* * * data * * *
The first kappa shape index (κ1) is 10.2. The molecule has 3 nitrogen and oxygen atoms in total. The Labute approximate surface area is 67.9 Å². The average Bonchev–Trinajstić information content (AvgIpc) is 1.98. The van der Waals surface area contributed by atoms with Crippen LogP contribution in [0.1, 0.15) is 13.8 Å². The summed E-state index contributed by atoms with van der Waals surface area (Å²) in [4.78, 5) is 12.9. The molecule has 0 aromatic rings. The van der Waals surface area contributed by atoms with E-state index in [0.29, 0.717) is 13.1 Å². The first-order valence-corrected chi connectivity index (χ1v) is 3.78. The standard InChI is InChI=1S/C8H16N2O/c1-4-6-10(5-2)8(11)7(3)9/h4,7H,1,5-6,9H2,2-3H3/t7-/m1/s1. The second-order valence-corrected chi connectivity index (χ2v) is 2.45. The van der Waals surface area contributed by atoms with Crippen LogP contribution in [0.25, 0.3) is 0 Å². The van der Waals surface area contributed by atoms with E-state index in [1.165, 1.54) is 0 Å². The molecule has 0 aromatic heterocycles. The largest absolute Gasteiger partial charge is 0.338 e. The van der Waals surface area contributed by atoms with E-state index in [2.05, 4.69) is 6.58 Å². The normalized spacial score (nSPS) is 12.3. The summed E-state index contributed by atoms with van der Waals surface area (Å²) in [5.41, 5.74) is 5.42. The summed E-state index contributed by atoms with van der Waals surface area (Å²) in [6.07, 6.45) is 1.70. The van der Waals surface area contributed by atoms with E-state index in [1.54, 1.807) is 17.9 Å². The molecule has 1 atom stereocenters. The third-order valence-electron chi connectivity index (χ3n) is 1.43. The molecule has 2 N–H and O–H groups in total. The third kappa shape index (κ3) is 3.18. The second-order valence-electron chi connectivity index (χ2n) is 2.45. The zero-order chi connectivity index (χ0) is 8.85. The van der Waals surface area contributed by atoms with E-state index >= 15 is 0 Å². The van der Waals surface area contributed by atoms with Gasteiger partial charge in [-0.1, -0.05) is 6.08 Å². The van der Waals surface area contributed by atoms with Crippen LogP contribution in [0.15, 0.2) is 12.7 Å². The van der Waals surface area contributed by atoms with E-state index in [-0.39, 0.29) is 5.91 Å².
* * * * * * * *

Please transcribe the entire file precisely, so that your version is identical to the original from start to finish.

The first kappa shape index (κ1) is 10.2. The molecule has 3 nitrogen and oxygen atoms in total. The Labute approximate surface area is 67.9 Å². The average Bonchev–Trinajstić information content (AvgIpc) is 1.98. The van der Waals surface area contributed by atoms with Crippen LogP contribution in [0.1, 0.15) is 13.8 Å². The summed E-state index contributed by atoms with van der Waals surface area (Å²) in [4.78, 5) is 12.9. The molecule has 0 aromatic rings. The van der Waals surface area contributed by atoms with E-state index in [0.29, 0.717) is 13.1 Å². The first-order valence-corrected chi connectivity index (χ1v) is 3.78. The standard InChI is InChI=1S/C8H16N2O/c1-4-6-10(5-2)8(11)7(3)9/h4,7H,1,5-6,9H2,2-3H3/t7-/m1/s1. The second-order valence-corrected chi connectivity index (χ2v) is 2.45. The van der Waals surface area contributed by atoms with Crippen LogP contribution in [0.25, 0.3) is 0 Å². The van der Waals surface area contributed by atoms with E-state index in [1.165, 1.54) is 0 Å². The molecule has 0 aromatic heterocycles. The largest absolute Gasteiger partial charge is 0.338 e. The van der Waals surface area contributed by atoms with E-state index in [2.05, 4.69) is 6.58 Å². The normalized spacial score (nSPS) is 12.3. The summed E-state index contributed by atoms with van der Waals surface area (Å²) in [5.41, 5.74) is 5.42. The summed E-state index contributed by atoms with van der Waals surface area (Å²) in [6.07, 6.45) is 1.70. The van der Waals surface area contributed by atoms with E-state index in [1.54, 1.807) is 17.9 Å². The molecule has 1 atom stereocenters. The third-order valence-electron chi connectivity index (χ3n) is 1.43. The molecule has 2 N–H and O–H groups in total. The third kappa shape index (κ3) is 3.18. The second-order valence-electron chi connectivity index (χ2n) is 2.45. The zero-order chi connectivity index (χ0) is 8.85. The van der Waals surface area contributed by atoms with E-state index >= 15 is 0 Å². The van der Waals surface area contributed by atoms with Gasteiger partial charge in [-0.1, -0.05) is 6.08 Å². The van der Waals surface area contributed by atoms with Crippen LogP contribution in [0.15, 0.2) is 12.7 Å². The van der Waals surface area contributed by atoms with E-state index in [-0.39, 0.29) is 5.91 Å².